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In 2017, total passenger miles traveled on public transportation was 57 billion.  This is up from 42.4 billion in 1997.
In 2017, total public transportation expenditures were $67.7 billion, with $47.5 billion spent on operations and $20.2 billion on capital investments.
In 2017, the federal government provided 37 percent of capital funding for transit.  State assistance made up 17 percent while local and directly generated assistance made up 47 percent of capital funding.
In 2017, the public transportation industry employed 431,514 people.
According to the American Association of Port Authorities $66 billion is needed over the next decade for port-related infrastructure to ensure U.S. job creation, economic growth and tax fairness.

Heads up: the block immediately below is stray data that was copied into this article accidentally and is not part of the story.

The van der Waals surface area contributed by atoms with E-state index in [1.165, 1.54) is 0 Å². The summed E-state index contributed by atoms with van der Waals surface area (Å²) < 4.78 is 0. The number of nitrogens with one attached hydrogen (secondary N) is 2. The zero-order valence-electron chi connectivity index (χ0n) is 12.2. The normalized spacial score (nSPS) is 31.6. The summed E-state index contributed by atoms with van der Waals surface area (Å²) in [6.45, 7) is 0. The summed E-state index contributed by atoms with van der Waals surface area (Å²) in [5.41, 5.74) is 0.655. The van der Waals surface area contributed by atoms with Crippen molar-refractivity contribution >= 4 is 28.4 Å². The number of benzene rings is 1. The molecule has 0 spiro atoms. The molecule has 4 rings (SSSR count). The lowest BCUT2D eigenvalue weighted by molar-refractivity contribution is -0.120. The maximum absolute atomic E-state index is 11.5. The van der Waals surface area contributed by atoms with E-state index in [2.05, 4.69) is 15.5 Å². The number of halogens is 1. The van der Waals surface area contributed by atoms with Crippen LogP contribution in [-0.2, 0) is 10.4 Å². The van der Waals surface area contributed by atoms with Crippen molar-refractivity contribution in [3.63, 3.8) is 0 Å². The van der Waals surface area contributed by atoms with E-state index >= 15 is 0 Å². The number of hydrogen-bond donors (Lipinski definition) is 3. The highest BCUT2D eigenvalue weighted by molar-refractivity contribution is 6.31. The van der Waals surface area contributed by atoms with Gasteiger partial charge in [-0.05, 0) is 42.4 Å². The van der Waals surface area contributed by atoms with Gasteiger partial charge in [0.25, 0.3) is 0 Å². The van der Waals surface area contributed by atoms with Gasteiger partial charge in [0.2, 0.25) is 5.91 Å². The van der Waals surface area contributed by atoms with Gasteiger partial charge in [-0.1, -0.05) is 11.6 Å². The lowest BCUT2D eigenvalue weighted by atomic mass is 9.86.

America's seaports generated $378.1 billion in tax revenue and supported 31 million jobs in 2018.
According to the 2019 Urban Mobility Report, traffic congestion will continue to worsen without more aggressive actions to combat it.  In 2018 the annual traffic delay per commuter grew to 54 hours. 
According to a 2018 INRIX study, the hidden costs of driving such as sitting in traffic and searching for parking cost the average U.S. driver $3,037 in wasted time, fuel and emissions in 2017. 
Since 1950, the population of the United States more than doubled but the road system grew only from 3.3 million miles to 4.1 million miles.
If placed end to end, the length of the nation's structurally deficient bridges would stretch 1,115 miles and spans the distance between Las Vegas and Seattle. 
The average age of a structurally deficient bridge is 69 years old, compared to 44 years for non-deficient bridges.
There are 178 million daily crossings on nearly 47,000 structurally deficient bridges in the U.S.